“A wise man fears and departs from evil, but a fool rages and is self-confident. A quick-tempered man acts foolishly, and a man of wicked intentions is hated. The simple inherit folly, but the prudent are crowned with knowledge.” Proverbs 14:16–18

We make decisions, big and small, all throughout our days. Most decisions are seemingly made on autopilot, without much forethought, but usually in keeping with our acquired wisdom, habits, and traditions. In more irregular instances, we find ourselves faced with decisions that occupy new ground for us, but often come with the luxury of time to pray and think. Decision-making is bringing order to a chaotic situation. Decision-making is, for the dedicated Christian, bringing God-honoring order to the chaos that comes from living in a fallen world.

When a man ponders his ways (Proverbs 4:26f), he is attempting to simplify the complexities, clarify the murkiness, filter the noise, make sense of the contradictory, and bring focus to the blur of life. After all, “the ways of man are before the eyes of the LORD, and He ponders all his paths” (Proverbs 5:21). The decision-making process for the believer is a little different from earthbound thinking in that every major decision must be weighed with eternity in view. The believer’s decision-making process may be boiled down to four steps: devote, discern, deliberate, and decide.

The crucial first step in the believer’s process of decision-making is to be already living a devoted life to the Lord. Job’s experience teaches the lesson that when the dry season of testing comes upon you, what has been stored up in the deep well will tide you through the trial. Because our natural bent is the folly of our sin nature, we are all too aware that without God’s aid our “own iniquities entrap the wicked man, and he is caught in the cords of his sin. He shall die for lack of instruction and in the greatness of his folly he shall go astray” (Proverbs 5:22f). Proverbs 4:23 admonishes, “Keep your heart with all diligence, for out of it spring the issues of life.” The greatest aid to decision-making is to constantly be preparing for the big decisions of your life by steeping yourself in the Bible in the quiet times before the storm hits. 2 Timothy 3:16f declares, “All Scripture is given by inspiration of God, and is profitable for doctrine, for reproof, for correction, for instruction in righteousness, that the man of God may be complete, thoroughly equipped for every good work.”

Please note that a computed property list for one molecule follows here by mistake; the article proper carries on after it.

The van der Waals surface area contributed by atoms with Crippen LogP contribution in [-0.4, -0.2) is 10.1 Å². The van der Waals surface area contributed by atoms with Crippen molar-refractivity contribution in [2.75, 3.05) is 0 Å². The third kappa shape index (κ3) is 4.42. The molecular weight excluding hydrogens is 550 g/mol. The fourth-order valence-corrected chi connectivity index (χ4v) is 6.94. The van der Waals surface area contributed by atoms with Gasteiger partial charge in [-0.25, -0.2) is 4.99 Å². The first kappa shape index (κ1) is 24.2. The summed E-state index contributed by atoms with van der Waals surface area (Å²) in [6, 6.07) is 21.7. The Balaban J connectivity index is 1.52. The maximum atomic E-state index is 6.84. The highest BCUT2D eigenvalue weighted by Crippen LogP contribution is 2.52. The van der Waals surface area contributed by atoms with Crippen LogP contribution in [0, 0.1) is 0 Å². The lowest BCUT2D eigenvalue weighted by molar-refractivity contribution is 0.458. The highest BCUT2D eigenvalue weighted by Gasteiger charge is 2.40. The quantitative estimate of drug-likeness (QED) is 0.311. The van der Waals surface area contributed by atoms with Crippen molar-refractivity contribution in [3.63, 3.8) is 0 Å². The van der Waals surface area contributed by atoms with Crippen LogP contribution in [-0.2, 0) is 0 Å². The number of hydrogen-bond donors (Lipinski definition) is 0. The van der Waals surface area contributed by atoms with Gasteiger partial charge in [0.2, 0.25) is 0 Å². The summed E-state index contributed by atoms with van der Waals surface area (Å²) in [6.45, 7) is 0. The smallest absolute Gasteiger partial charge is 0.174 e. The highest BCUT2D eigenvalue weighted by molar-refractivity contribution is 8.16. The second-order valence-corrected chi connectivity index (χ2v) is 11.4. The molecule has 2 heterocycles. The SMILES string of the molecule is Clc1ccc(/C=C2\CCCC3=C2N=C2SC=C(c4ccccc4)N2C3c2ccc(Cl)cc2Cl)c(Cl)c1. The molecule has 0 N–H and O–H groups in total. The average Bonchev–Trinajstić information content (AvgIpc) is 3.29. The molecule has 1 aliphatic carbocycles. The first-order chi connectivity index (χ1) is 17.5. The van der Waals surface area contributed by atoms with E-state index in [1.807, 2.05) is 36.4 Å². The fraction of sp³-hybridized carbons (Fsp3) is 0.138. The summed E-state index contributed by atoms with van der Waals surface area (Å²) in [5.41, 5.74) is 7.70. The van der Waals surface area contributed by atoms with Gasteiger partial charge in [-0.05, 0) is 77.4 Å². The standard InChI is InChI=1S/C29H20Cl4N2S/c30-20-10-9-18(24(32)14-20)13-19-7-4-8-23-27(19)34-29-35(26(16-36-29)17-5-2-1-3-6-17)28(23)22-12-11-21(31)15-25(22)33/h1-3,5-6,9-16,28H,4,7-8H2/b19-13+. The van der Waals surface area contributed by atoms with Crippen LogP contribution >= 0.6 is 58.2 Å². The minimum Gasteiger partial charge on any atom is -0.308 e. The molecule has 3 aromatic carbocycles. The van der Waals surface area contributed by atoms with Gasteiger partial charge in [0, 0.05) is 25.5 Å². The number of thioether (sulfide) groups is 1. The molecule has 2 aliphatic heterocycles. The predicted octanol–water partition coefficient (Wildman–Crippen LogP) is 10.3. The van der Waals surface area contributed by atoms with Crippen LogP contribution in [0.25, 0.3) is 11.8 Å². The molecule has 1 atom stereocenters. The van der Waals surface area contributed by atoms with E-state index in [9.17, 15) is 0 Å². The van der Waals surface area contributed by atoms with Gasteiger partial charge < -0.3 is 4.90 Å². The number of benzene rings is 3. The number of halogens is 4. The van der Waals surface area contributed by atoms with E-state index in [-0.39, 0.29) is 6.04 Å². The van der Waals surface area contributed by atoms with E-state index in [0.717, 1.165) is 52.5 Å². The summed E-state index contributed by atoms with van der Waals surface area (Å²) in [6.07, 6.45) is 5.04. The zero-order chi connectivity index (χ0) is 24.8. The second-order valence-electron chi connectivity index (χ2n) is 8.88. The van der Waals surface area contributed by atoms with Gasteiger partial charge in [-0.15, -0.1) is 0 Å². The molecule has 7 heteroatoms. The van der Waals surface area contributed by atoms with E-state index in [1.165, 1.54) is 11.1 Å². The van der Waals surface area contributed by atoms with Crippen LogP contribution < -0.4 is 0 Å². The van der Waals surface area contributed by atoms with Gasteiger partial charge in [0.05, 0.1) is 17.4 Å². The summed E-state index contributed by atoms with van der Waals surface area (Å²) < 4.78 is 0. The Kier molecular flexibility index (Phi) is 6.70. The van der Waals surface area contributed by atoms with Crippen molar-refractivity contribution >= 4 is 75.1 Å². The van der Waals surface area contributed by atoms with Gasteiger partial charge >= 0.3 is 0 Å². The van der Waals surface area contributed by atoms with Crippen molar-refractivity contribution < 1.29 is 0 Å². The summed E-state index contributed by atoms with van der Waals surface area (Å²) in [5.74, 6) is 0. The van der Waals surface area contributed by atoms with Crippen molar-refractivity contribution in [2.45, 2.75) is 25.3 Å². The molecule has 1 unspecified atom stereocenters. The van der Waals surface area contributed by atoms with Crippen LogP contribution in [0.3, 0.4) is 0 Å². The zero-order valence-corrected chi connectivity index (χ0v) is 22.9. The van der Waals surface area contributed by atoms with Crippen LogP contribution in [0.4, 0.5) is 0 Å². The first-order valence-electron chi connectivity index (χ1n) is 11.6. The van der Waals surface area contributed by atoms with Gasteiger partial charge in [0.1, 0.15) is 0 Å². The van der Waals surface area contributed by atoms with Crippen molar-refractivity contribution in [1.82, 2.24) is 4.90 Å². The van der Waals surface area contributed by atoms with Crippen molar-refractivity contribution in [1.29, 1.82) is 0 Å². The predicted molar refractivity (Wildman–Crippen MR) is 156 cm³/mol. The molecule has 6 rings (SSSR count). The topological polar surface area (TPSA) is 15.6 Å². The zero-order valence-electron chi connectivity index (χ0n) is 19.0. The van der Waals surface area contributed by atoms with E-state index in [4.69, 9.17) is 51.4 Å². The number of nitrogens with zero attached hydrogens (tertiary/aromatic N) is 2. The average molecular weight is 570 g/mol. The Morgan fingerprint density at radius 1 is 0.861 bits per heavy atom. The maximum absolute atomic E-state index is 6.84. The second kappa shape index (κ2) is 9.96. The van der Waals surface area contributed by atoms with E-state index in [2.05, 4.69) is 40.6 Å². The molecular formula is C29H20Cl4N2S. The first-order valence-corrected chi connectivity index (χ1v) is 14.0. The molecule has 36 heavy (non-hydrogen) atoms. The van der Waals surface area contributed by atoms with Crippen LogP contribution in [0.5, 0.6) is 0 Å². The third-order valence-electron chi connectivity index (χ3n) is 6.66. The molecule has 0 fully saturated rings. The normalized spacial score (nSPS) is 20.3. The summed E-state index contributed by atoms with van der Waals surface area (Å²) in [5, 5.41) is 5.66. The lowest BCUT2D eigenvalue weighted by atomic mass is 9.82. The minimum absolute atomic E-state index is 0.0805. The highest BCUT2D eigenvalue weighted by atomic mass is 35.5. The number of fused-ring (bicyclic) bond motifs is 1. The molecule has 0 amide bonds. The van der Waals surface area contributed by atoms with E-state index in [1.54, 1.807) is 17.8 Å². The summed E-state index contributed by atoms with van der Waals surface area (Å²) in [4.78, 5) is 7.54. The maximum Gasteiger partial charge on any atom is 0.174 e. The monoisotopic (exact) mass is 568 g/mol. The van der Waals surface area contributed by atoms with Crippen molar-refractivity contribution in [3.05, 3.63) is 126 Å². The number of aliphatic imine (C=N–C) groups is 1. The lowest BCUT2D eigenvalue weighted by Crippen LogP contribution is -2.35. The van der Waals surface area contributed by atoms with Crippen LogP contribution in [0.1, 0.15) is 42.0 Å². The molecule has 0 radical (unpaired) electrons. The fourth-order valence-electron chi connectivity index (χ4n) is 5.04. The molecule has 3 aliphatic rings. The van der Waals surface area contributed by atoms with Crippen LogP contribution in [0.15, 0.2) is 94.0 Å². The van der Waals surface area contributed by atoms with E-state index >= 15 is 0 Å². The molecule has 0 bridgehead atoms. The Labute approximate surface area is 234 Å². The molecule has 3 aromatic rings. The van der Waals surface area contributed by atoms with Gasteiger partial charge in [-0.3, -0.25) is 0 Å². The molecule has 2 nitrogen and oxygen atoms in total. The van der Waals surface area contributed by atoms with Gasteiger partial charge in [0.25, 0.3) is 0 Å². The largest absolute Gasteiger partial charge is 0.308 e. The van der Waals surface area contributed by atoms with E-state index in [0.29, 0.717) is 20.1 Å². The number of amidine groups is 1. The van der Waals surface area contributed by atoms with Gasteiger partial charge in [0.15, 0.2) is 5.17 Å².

A devoted life will keep your priorities in order. First, is your duty to God, and then your duty to your fellow men. 1 Corinthians 10:31 says, “Therefore, whether you eat or drink, or whatever you do, do all to the glory of God.” Proverbs 3:5ff reminds you, “Trust in the LORD with all your heart, and lean not on your own understanding; in all your ways acknowledge Him, and He shall direct your paths.” There is a reason that we are called “sheep” and the Lord is called our “Shepherd.” Sheep become familiar with their shepherd, grow used to hearing his voice, and will follow none other than the voice of their shepherd. You must grow used to recognizing the voice of your Lord! Live in dependence upon Him (Romans 12:1f)! Many of life’s knotty problems are answered by this first step.

The second step in the process of decision-making is to discern and to honor God by seeking to bring order out of chaos (1 Corinthians 14:33). To discern is to perceive, recognize, distinguish, and apprehend. Discerning is the process of identifying the decision to be made. This step is the time of gathering the facts and clearing away the distractions (Proverbs 18:13, 17). It is also the time of defining and formulating the question to be answered by the decision (Jeremiah 6:16). It is the time to identify the deadline for the decision to be finalized (Proverbs 21:5; 19:2). Prayer is a significant part of this process because this is also the time you are drawing upon your knowledge of Scripture (James 1:5) and digging out what God has revealed (James 3:17).

The third step is the season of deliberating (Luke 14:28). It is the time of asking for the wisdom and counsel of fellow believers (Proverbs 11:14; 18:1f). It is the time to try to answer the following questions in light of the decision you are asking God to help you make:

  • Revelation—What does God say? (Matthew 4:4)
  • Convictions—What do you believe? (Hebrews 11:6)
  • Fear—Of what are you afraid? (Matthew 6:33)
  • God—What is my duty to God? (2 Corinthians 6:14–7:1)
  • Others—What is my duty to others? (Proverbs 11:30)
  • Purpose—What actions bring God glory? (Philippians 1:9–11)
  • Consequences—What actions protect others best? (Proverbs 14:1; 27:12)
  • Peace—What is the leading of God? (Philippians 4:6f)

It is at this juncture that a believer is reflective and vigilant concerning the impact the decision will have on his personal integrity and effective witness for Christ (Job 2:9f; Proverbs 10:9; 20:7; 22:1).

The final step is to decide and follow through. Isaiah 30:18, 21 say, “There the LORD will wait, that He may be gracious to you; and therefore He will be exalted, that He may have mercy on you. For the LORD is a God of justice; blessed are all those who wait for Him…Your ears shall hear a word behind you, saying, ‘This is the way, walk in it.’” Trust and obey.